Signs of the times
Local street signs have stories to tell
MARQUETTE — You may never have given the name of the street you’re driving or walking down a second thought. Historically, the naming of streets comes with the development of a city or town. Streets often hold the names of presidents, developers, influential families and of the landmarks or environments they are laid upon. This holds true for the city streets of Marquette.
In the mid-1800s as Marquette began to grow, so came the need for street signs, said local historian Jim Koski.
“The original core of downtown had the traditional names,” Koski said. “It had the Front, the Third, the Fourth. It had its streets named after presidents like Washington, and at one point the main street of Marquette was called Superior Street, which is actually now Baraga Avenue, so those were kind of the core parts of the city.”
Some of the early streets to be named were Rock and Spring streets. Rock was named due to its location on a rock cut and Spring because it was near a spring that fed into Amos Harlow’s property. Harlow, along with Peter White, founded the city in 1849. Marquette was first named Worcester after Harlow’s hometown in Massachusetts, but was renamed in 1850 after the French explorer Jacques Marquette, according to Michigan State University’s Michigan History website.
As the city continued to grow, different areas began to seemingly develop themes, Koski said.
“For instance, the east side of Marquette, once that was developed in the 1860s and the 1870s, started to get a lot of tree names because there were a lot of trees there,” Koski said. “That’s why you see Pine and Spruce and Oak, and there was even a Walnut Street there for a little while which eventually became a part of Lakeshore Boulevard.”
The west side of Marquette used to be referred to as the Piqua location because it was the site of the Piqua Wood Products Plant, which produced everything from wooden bowls and spoons to tent stakes during World War II, Koski said. The plant took up around six or seven square blocks and was located in the area roughly between McClellan and Lincoln and between Washington and Marquette Senior High School. The area was platted in the late 1800s and its streets, such as McClellan, Sheridan and Grant, were named after Civil War generals, he added.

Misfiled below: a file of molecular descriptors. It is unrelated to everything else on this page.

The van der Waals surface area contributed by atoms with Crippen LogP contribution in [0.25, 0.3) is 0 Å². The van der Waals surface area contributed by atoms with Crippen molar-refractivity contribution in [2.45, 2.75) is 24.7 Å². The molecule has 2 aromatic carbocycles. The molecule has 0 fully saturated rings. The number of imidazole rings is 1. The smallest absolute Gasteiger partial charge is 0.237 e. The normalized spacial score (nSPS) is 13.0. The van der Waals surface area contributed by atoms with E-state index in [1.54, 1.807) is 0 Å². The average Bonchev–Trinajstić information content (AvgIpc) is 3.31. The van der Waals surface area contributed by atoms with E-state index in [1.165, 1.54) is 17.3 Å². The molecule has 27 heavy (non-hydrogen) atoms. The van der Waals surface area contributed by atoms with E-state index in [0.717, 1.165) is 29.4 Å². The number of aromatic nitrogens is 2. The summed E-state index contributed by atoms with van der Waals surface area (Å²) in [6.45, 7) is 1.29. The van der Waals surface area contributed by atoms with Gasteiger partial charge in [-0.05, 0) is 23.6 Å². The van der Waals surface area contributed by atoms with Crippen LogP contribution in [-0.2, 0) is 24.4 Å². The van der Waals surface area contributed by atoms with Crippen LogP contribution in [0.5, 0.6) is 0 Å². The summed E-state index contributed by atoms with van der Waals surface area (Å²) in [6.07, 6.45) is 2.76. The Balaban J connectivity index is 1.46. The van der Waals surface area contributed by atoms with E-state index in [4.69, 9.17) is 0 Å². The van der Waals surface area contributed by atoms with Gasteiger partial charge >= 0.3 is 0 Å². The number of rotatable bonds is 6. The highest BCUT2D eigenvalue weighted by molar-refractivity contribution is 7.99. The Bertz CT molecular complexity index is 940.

“South Marquette has streets named Blemhuber and Craig and Adams and Hampton, who were all businesspeople who owned various things in south Marquette,” Koski said.
North Marquette neighborhoods were named after those who founded the city, giving the streets names such as Harlow Street after Amos Harlow, Longyear Avenue after John M. Longyear and White Street after Peter White.
“They also have the names of the two gentlemen who developed that property and that’s why we have Fitch street and a Van Evera street,” Koski said.
Park and Crescent streets were named by the developers of that area because of their terrain being “hilly and park like,” he added.
Wright Street was named after Ishpeming politician Benjamin Wright who served on the Marquette County Board of Commissioners.
Hewitt Avenue is another with an interesting history for the area, he said, because it has been renamed since its establishment.
“Hewitt was originally called Mount Vernon Avenue,” Koski said. “If you look at Hewitt, you’ll notice it’s slightly wider than most streets in Marquette. It has a bunch of stately homes and it was named Mount Vernon because whoever developed it apparently thought it approximated the land where George Washington’s home was. But that was changed in the late 1800s and it was renamed after Morgan Hewitt who was a local doctor who had donated land to the city to build the original high school on the corner of Pine and Ridge, and who also just happens to be Peter White’s son-in-law.”
Many other street names within the city have changed over the years. At one point in time there were three streets named after iron ore: Magnetic, Specular and Hematite streets. As the city grew and the university developed, two of the street names were changed.
“Magnetic is there, Specular changed to College Avenue because it bordered the college and then Hematite Avenue was changed to Kaye (Avenue), named after James Kaye who was the first president of what was then the Northern Michigan Normal School,” Koski said.
Old city sidewalks had street names stamped into them and it was just a few years ago that a Hematite Street stamp was removed from the current sidewalk of Kaye Avenue. While most of these stamps have since been removed, a few still remain.
Locals may have noticed other sidewalk stamps in the area reading “Do not spit on the sidewalk.” This was to help stop the spread of tuberculosis and to keep women’s long dresses clean from tobacco spit in the early 20th century when the sidewalks were put in. Some sidewalk squares, which no longer exist, even read “Spit on the side,” Koski said.
While the city of Marquette has the standard street names like Lake, Seventh and Main, its more unique streets tell the story of the city’s establishment.
Trinity Carey can be reached at 906-228-2500, ext. 206.